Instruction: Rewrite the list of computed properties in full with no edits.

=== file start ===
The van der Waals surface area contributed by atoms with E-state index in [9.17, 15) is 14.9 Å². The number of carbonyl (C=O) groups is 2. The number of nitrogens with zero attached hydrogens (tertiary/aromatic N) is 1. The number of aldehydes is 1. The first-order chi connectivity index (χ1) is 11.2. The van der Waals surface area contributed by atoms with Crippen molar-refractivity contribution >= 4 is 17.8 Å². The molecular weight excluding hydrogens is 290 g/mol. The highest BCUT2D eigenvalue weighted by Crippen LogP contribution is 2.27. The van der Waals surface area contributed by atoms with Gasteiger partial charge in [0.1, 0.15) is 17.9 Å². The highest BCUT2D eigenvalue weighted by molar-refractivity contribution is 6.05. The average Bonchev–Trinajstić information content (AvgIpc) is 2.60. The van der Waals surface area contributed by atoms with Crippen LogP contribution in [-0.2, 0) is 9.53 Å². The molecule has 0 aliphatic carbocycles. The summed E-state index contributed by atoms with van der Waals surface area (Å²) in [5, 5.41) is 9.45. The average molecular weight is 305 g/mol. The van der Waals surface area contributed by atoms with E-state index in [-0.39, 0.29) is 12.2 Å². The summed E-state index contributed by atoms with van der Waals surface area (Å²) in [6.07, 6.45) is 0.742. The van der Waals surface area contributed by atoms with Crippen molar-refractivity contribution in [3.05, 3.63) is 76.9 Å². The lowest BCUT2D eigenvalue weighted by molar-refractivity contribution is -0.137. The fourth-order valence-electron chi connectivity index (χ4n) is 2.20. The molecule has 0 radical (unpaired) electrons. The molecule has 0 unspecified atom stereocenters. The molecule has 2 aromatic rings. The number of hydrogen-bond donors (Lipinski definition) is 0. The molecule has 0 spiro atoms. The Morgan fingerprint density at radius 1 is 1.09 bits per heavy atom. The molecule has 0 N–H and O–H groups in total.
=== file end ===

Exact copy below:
The van der Waals surface area contributed by atoms with E-state index in [9.17, 15) is 14.9 Å². The number of carbonyl (C=O) groups is 2. The number of nitrogens with zero attached hydrogens (tertiary/aromatic N) is 1. The number of aldehydes is 1. The first-order chi connectivity index (χ1) is 11.2. The van der Waals surface area contributed by atoms with Crippen molar-refractivity contribution >= 4 is 17.8 Å². The molecular weight excluding hydrogens is 290 g/mol. The highest BCUT2D eigenvalue weighted by Crippen LogP contribution is 2.27. The van der Waals surface area contributed by atoms with Gasteiger partial charge in [0.1, 0.15) is 17.9 Å². The highest BCUT2D eigenvalue weighted by molar-refractivity contribution is 6.05. The average Bonchev–Trinajstić information content (AvgIpc) is 2.60. The van der Waals surface area contributed by atoms with Crippen LogP contribution in [-0.2, 0) is 9.53 Å². The molecule has 0 aliphatic carbocycles. The summed E-state index contributed by atoms with van der Waals surface area (Å²) in [5, 5.41) is 9.45. The average molecular weight is 305 g/mol. The van der Waals surface area contributed by atoms with E-state index in [-0.39, 0.29) is 12.2 Å². The summed E-state index contributed by atoms with van der Waals surface area (Å²) in [6.07, 6.45) is 0.742. The van der Waals surface area contributed by atoms with Crippen molar-refractivity contribution in [3.05, 3.63) is 76.9 Å². The lowest BCUT2D eigenvalue weighted by molar-refractivity contribution is -0.137. The fourth-order valence-electron chi connectivity index (χ4n) is 2.20. The molecule has 0 radical (unpaired) electrons. The molecule has 0 unspecified atom stereocenters. The molecule has 2 aromatic rings. The number of hydrogen-bond donors (Lipinski definition) is 0. The molecule has 0 spiro atoms. The Morgan fingerprint density at radius 1 is 1.09 bits per heavy atom. The molecule has 0 N–H and O–H groups in total.